WASHINGTON -- Nationals general manager Mike Rizzo said Thursday that the search for a new manager will be in full swing soon but that the skipper may not be named until the postseason is over.
Rizzo has spent most of the offseason revamping the front office. Recently, the Nationals named Roy Clark as vice president of player personnel, Johnny DiPuglia the director of Latin American operations and Doug Harris as the director of player development. The team also promoted Kris Kline to director of scouting.
"The managerial search is going to begin a little bit more seriously in the very near future," Rizzo said. "But I wanted to make sure we got these vital hirings in the front office as the first part of putting our plan in place."
Rizzo said interim manager Jim Riggleman is still a strong candidate to remain the manager. During the second half of the season, the Nationals went 33-42 under Riggleman.
"We are [getting ready] to make phone calls, cutting down a long list into a smaller list and discussing with specific people about the managerial job," Rizzo said. "Like I said in the past, we have a terrific in-house candidate in Jim Riggleman, who has as good a chance as anybody to become the manager for the Washington Nationals. The search is going to begin a little more seriously in the very near future."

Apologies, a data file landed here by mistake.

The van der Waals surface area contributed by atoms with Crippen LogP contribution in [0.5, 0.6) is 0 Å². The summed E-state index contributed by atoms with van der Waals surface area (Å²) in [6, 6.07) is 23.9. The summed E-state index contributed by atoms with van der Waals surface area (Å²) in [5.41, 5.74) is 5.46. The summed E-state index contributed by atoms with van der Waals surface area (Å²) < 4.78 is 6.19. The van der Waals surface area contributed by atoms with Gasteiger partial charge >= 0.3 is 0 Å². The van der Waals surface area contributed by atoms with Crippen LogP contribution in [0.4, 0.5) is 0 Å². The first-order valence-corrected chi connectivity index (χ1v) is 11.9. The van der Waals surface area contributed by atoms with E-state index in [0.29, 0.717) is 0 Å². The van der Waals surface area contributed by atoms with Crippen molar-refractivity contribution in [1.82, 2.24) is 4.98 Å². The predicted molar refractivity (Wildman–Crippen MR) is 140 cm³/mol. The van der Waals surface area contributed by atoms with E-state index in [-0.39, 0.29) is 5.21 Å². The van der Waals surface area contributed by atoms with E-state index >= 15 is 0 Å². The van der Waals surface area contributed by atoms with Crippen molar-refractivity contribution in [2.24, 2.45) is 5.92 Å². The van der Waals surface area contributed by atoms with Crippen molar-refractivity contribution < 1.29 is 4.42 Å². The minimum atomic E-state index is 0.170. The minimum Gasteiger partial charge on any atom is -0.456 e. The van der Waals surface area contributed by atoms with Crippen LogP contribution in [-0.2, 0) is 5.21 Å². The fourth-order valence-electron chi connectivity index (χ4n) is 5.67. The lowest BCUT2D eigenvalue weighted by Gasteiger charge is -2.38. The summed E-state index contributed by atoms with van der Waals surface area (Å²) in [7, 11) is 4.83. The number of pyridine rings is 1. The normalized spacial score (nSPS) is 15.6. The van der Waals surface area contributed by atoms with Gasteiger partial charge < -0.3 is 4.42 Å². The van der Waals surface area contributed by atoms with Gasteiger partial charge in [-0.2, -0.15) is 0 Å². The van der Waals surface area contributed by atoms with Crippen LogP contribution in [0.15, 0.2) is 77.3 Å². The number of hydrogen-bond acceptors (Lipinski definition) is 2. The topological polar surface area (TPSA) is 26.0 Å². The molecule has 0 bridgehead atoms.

Besides Riggleman, Chip Hale, Bob Melvin and Bobby Valentine have been floated as likely candidates to be interviewed. Another person the Nationals may look at is Dave Duncan, currently the pitching coach of the Cardinals. However, there are reports that Duncan most likely will return to St. Louis.
Through his representative, Burton Rocks, Riggleman said he was aware the Nationals were going to take care of the front office before searching for a manager.
"Mike had told Jim of his plan to revamp the front office first," Rocks said. "Jim just wants the process to play out. Obviously, at the end of the day, Jim really enjoyed working for Mike and [team president] Stan Kasten. Jim wants to be a part of the entire Nationals family."
Bill Ladson is a reporter for MLB.com. This story was not subject to the approval of Major League Baseball or its clubs.